How one CSI learned to cope with trauma

If you want to be a CSI, you have to deal with disturbing scenes — and get your hands very, very dirty

Seeing the aftermath of a violent crime is just part of the job for Dena Weiss, a crime scene investigator and fingerprint expert for the Lakeland, Florida Police Department. As part of a five-person CSI team, Weiss responds to many gruesome crime scenes to collect evidence and process the scene, a job she’s been doing for more than 16 years. 

While her job may be less dangerous than the average street cop (that is, no one is shooting at her), the job can be just as traumatizing. 

One of the biggest challenges for crime scene investigators — and many law enforcement officers — is learning how to cope with disturbing scenes. 

Worst Case: Death of a Child
“You have to be able to handle seeing a lot of heartbreaking violent acts,” stated Weiss. 

The biggest challenge for many law enforcement officers and crime scene investigators is dealing with the death of children. 

“The violent death of a child is horrific to deal with,” said Weiss. 

Her worst case to date was on Mother’s Day more than 15 years ago. She was eight months pregnant with her second child and was sitting at the breakfast table with her three-year-old son when her pager beeped. 

She responded to a crime scene that turned out to be the murder-suicide of a mother and her young daughter. The mother and daughter were in matching pajamas, both shot and lying in bed for the woman’s husband to find when he arrived home.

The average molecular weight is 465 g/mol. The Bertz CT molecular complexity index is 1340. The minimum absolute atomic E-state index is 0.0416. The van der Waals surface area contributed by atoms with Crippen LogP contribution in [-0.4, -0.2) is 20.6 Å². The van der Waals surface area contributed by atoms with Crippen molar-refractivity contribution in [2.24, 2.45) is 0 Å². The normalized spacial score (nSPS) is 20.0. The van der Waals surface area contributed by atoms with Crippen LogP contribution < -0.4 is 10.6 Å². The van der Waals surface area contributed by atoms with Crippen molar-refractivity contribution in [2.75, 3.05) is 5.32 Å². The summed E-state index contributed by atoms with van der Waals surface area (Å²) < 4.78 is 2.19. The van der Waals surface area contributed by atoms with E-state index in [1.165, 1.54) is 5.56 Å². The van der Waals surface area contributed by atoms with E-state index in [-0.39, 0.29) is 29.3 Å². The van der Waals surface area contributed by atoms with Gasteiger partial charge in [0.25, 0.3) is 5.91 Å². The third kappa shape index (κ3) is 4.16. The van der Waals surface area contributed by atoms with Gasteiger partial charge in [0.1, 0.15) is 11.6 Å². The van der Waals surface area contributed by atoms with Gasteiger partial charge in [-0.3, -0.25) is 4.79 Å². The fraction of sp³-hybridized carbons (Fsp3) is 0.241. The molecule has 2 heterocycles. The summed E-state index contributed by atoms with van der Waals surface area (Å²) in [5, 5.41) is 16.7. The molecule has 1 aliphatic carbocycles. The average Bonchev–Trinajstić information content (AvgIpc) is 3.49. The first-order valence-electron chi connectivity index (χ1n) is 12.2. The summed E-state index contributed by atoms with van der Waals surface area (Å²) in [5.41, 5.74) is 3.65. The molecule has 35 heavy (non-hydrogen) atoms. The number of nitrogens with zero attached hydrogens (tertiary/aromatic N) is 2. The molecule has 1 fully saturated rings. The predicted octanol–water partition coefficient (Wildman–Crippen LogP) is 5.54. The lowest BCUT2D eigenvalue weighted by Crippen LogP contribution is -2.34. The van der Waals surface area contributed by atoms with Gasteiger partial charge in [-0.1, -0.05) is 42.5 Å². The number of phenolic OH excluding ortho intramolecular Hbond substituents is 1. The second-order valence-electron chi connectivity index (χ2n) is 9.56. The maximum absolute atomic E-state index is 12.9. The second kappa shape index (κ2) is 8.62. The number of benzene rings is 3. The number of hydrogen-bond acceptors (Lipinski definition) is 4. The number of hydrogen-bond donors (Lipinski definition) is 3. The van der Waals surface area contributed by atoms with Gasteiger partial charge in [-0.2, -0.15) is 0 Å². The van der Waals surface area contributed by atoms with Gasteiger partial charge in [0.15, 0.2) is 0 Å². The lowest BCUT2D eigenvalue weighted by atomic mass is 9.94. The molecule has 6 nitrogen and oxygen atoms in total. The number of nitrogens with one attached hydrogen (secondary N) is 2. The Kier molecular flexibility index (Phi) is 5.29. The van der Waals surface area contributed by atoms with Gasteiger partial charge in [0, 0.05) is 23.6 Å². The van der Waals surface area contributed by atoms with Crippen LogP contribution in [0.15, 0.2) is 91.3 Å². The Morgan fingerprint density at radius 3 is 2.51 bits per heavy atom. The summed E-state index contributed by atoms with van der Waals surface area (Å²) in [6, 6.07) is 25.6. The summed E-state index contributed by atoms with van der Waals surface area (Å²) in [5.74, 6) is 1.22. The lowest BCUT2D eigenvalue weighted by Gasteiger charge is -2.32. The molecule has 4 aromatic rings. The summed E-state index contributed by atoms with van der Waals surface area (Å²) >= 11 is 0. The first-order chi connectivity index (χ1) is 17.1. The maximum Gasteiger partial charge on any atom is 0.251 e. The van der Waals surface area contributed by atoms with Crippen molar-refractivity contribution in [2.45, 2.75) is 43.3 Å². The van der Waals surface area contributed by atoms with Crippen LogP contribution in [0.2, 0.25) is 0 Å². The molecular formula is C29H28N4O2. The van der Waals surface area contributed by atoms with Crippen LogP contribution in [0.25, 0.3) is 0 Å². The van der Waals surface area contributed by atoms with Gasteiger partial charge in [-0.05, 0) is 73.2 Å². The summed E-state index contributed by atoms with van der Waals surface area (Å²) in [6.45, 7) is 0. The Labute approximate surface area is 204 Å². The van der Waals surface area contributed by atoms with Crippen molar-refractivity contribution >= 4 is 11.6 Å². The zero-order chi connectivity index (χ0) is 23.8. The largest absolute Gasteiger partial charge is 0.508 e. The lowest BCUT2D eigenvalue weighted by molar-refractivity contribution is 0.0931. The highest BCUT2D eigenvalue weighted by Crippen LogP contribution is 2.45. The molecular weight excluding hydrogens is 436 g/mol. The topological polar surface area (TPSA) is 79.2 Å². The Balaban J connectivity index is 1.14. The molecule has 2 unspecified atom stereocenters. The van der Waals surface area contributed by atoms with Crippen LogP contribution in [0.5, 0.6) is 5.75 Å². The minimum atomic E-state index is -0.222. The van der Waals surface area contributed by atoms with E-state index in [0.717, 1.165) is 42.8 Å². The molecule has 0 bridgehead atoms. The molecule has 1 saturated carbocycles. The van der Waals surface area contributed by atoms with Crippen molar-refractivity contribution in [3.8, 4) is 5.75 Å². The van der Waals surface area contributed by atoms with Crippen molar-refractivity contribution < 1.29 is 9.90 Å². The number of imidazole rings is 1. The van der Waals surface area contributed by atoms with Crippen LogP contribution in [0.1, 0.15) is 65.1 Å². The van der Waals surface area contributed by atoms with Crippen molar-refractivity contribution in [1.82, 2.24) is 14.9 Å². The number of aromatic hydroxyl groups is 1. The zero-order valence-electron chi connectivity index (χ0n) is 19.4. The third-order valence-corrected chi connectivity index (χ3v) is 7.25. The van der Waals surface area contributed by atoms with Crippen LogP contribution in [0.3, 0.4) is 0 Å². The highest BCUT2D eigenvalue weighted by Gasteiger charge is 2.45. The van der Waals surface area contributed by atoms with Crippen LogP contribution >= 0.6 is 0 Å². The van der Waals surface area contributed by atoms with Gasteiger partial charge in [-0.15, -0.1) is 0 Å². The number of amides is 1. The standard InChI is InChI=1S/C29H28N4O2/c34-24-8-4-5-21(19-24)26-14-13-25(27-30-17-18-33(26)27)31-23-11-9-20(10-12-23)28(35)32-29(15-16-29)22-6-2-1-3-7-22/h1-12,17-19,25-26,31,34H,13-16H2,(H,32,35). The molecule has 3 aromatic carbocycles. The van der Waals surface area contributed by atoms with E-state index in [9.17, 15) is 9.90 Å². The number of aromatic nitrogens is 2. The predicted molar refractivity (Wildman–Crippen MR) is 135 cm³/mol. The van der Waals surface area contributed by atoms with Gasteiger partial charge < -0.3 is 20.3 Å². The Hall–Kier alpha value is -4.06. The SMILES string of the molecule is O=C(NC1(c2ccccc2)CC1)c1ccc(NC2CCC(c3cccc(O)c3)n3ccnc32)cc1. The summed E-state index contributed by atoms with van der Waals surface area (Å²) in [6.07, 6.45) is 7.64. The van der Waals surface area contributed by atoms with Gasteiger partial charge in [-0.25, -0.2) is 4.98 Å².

“We spent more than nine hours at that crime scene,” said Weiss. “It haunted me for a long time.”

Keys to a Long Career 
Exercising to release stress has been a key to Weiss’s long career. 

“I ride horses,” she said. “I get on for 30 minutes and run the heck out of [my horse]…it’s a stress release for me.” 

After a ride, she can take a deep breath and refocus on what she needs to do at home. Consequently, the emotional turmoil and stress subsides. 

“You have to sweat it out of you,” she advises, and says you have to learn how not to bring your work home with you. 

Weiss also relies heavily on colleagues for emotional support. Fortunately, she has been working with the same small group of crime scene investigators for about 10 years. 

“We have each other to lean on,” she said. Sometimes a crime scene will affect one person more than others. When that situation arises, the other members of the team will assign that person to roles on the periphery of the crime scene. 

Weiss also believes that some people are just more cut out for law enforcement and crime scene investigation than others. In addition to working for the Lakeland Police Department, Weiss is also a full-time professor at American Military University, teaching criminal justice and forensic science classes. 

As a professor, she gives many of her students a reality check, informing them that a career in law enforcement — especially as a crime scene investigator — is often far from glorious. 

“Many students [who want to be crime scene investigators] are under the impression that they don’t have to touch dead bodies,” she said. 

“You definitely have to pull dead bodies out of ditches, search through gator-invested swamp water for skeletal remains, and assist during autopsies,” she said. 

Real-life crime scene investigation is very different than what is seen on popular TV shows. Every day has the potential to be your most challenging yet.

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